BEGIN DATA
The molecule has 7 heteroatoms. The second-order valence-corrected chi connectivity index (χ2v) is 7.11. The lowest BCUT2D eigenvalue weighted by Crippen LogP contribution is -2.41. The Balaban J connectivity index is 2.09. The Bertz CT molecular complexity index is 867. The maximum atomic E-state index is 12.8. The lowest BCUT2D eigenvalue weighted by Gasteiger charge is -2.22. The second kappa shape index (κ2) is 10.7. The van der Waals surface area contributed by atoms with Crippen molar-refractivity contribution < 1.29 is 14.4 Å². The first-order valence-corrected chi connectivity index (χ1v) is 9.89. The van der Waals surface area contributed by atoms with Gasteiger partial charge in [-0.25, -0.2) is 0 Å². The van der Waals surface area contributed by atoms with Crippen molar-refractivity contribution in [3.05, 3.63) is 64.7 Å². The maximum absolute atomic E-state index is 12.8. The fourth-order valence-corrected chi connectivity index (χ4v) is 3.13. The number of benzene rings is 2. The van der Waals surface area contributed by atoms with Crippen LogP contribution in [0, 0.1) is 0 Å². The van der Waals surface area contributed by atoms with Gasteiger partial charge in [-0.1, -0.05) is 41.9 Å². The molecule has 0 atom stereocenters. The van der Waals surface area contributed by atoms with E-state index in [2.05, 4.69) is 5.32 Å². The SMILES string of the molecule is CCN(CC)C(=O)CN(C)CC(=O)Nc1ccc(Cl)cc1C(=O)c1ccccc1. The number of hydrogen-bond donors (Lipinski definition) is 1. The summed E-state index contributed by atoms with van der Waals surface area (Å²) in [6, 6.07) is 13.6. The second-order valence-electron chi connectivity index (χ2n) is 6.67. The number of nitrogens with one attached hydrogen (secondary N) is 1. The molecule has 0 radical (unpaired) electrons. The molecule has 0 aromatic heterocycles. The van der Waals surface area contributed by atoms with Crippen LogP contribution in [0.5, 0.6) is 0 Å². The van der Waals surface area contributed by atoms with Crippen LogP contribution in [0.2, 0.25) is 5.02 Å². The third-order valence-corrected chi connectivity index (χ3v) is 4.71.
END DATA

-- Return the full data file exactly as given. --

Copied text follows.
The molecule has 7 heteroatoms. The second-order valence-corrected chi connectivity index (χ2v) is 7.11. The lowest BCUT2D eigenvalue weighted by Crippen LogP contribution is -2.41. The Balaban J connectivity index is 2.09. The Bertz CT molecular complexity index is 867. The maximum atomic E-state index is 12.8. The lowest BCUT2D eigenvalue weighted by Gasteiger charge is -2.22. The second kappa shape index (κ2) is 10.7. The van der Waals surface area contributed by atoms with Crippen molar-refractivity contribution < 1.29 is 14.4 Å². The first-order valence-corrected chi connectivity index (χ1v) is 9.89. The van der Waals surface area contributed by atoms with Gasteiger partial charge in [-0.25, -0.2) is 0 Å². The van der Waals surface area contributed by atoms with Crippen molar-refractivity contribution in [3.05, 3.63) is 64.7 Å². The maximum absolute atomic E-state index is 12.8. The fourth-order valence-corrected chi connectivity index (χ4v) is 3.13. The number of benzene rings is 2. The van der Waals surface area contributed by atoms with Crippen LogP contribution in [0, 0.1) is 0 Å². The van der Waals surface area contributed by atoms with Gasteiger partial charge in [-0.1, -0.05) is 41.9 Å². The molecule has 0 atom stereocenters. The van der Waals surface area contributed by atoms with E-state index in [2.05, 4.69) is 5.32 Å². The SMILES string of the molecule is CCN(CC)C(=O)CN(C)CC(=O)Nc1ccc(Cl)cc1C(=O)c1ccccc1. The number of hydrogen-bond donors (Lipinski definition) is 1. The summed E-state index contributed by atoms with van der Waals surface area (Å²) in [6, 6.07) is 13.6. The second-order valence-electron chi connectivity index (χ2n) is 6.67. The number of nitrogens with one attached hydrogen (secondary N) is 1. The molecule has 0 radical (unpaired) electrons. The molecule has 0 aromatic heterocycles. The van der Waals surface area contributed by atoms with Crippen LogP contribution in [0.5, 0.6) is 0 Å². The van der Waals surface area contributed by atoms with Crippen LogP contribution in [0.2, 0.25) is 5.02 Å². The third-order valence-corrected chi connectivity index (χ3v) is 4.71.